3 Tips for Maintaining Your Cast Iron Skillet

Perhaps no piece of cookware is more iconic—or dependable—than the cast iron pan. This tried-and-true workhorse is beloved for its durability and versatility; you can fry, grill, sauté, braise or bake in it. Best of all, with proper care, cast iron actually improves with use. Below, we break down how to maintain it.

How to clean a cast iron skillet

After use, wipe your skillet clean, then rinse under hot running water. Scrub off stuck-on debris with salt and a damp towel. Contrary to popular belief, it’s fine to use a little soap on a well-seasoned cast iron skillet. The seasoning on a cast iron pan is polymerized oil, which won’t be broken down by a few suds.

Should you dry a cast iron skillet?

Yes. Immediately and thoroughly dry your pan with a towel. Leaving the pan damp or leaving it in water in it can lead to rusting.

*If your pan rusts, not all is lost! To bring a rusted pan back to life, bake at 450ºF for about an hour, then remove from the oven and carefully rub with oil and a paper towel to loosen and wipe out the rust. Scrub out any remaining rust with salt, then rinse, dry and carefully rub with an oiled paper towel.

How to season a cast iron pan

Use a paper towel to evenly coat the inside of the pan with a small amount of vegetable or canola oil. Use enough oil to give the inside of the pan a nice sheen, but not so much that it feels sticky. Heat the pan gently in the oven or over the stove top, just until is starts to lightly smoke. Let it cool, and put it away until next time.

If you won’t be using your cast iron pan for a while, it’s important to heat the pan to help the oil form a protective seal with the iron. Place the pan on the stovetop and heat on high for a few minutes, until hot and the oil starts to smoke lightly. Remove from heat; when cool enough to handle, carefully wipe out the pan with a dry rag. Let cool completely before storing.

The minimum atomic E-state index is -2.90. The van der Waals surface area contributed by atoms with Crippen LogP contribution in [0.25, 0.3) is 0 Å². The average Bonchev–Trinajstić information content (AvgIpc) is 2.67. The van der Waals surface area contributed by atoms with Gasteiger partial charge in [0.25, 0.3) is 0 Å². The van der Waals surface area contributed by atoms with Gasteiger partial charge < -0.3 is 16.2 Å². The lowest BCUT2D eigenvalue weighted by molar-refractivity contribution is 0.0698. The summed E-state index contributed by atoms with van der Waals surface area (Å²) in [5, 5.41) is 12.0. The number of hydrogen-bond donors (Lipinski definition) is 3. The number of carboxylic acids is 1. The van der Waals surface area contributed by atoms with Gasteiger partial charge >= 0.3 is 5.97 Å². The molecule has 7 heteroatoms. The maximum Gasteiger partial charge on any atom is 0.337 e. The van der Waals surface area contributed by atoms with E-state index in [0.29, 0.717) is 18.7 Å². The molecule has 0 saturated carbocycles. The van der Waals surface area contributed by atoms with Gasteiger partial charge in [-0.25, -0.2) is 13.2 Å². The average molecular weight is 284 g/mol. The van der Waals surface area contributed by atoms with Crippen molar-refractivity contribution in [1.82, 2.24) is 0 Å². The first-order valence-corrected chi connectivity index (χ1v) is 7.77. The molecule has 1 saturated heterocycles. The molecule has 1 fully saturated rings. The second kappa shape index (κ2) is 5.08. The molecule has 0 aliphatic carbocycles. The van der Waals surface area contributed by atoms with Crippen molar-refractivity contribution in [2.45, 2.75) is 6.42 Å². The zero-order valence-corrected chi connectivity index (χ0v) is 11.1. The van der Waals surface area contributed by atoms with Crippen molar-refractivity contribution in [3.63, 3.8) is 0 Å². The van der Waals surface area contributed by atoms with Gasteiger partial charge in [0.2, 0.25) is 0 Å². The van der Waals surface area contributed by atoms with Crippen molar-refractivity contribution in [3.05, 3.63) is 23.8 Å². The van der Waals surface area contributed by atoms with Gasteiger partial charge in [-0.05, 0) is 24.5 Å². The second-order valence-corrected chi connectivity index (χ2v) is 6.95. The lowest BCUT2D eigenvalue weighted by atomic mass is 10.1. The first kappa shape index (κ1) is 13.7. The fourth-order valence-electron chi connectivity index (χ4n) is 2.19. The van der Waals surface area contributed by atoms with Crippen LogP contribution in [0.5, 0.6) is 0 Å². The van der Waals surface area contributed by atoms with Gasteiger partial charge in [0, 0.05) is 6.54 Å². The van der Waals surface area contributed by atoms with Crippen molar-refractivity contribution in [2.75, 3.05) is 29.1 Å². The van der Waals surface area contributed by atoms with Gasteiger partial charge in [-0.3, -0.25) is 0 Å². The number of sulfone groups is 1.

Pick up a cast iron pan of your very own at the Blue Apron Marketplace.

How to Prepare Shrimp for Cooking 

prepared shrimp

Cooking a shrimp dinner is easy. These small crustaceans just need a few minutes in the pan to transform into a juicy, delicious meal. Choosing shrimp can be a bit more confusing. You’ll find a plethora of shrimp options at your local grocery store. Jumbo, colossal, peeled, frozen, and fresh—purchasing one bag of shrimp can require a lot of decision making. Read on to learn how to buy and prepare shrimp for cooking. 

What’s the difference between jumbo and colossal shrimp? 

Labels like small, large, jumbo, and colossal refer to the size of the shrimp for sale. Shrimp are measured by weight, and the size refers to the number of shrimp it would take to make up a pound. It takes 16-25 jumbo shrimp to reach a pound. For colossal shrimp, there will be fewer than 15 shrimp per pound. 

Larger shrimp aren’t necessarily better, but they may be better suited for some dishes. If you’re grilling whole shrimp, a jumbo or colossal shrimp is less likely to slip through the grates. For a seafood pasta, large or medium shrimp will do nicely and cost less. 

Fresh or frozen shrimp 

The vast majority of shrimp for sale in U.S. supermarkets are frozen or have been frozen at some point. Shrimp are very perishable. To extend their shelf life, most shrimp are flash frozen as soon as they’re caught. The “fresh” shrimp in the seafood case at the grocery store is no exception. Most often, the shrimp in the seafood case is the same shrimp that they’re selling in the freezer aisle, just thawed and displayed. Once frozen shrimp have been thawed, they should be used quickly. Unless you’re planning to cook immediately, it’s better to buy the frozen shrimp and thaw them yourself. 

Make sure your frozen shrimp are thoroughly thawed before cooking. To speed up this process, place the frozen shrimp in a colander and run them under cold water (don’t use warm).

Do I need to devein shrimp?

prepare shrimp vein
This is is the digestive tract, which should be removed

Shrimp are available in several states of processing. You can find pre-cooked, pre-peeled, deveined with shell on, or whole shrimp. Blue Apron sends peeled, deveined shrimp for quick and easy preparation. If you buy whole shrimp, you’ll need to remove the what’s colloquially known as “the vein.”

Just scrape away with a knife

Shrimp have a long black ‘vein’ running across their back. Although we call it the vein, it’s actually their digestive tract, and it should be removed. Yes, it’s full of shrimp poop. It’s not dangerous, but it can have a gritty, unpleasant texture. To remove the shrimp vein, just use a paring knife to make a slit down the back of the shrimp, and then scrape or rinse the vein away. 

This is a true vein, nothing to worry about here

Some shrimp may also have a visible vein on their belly. This is a true vein, and does not need to be removed. Deveined shrimp will still have this vein. It will dissolve during cooking and will not be noticeable. 

Try some of our 10 favorite shrimp recipes.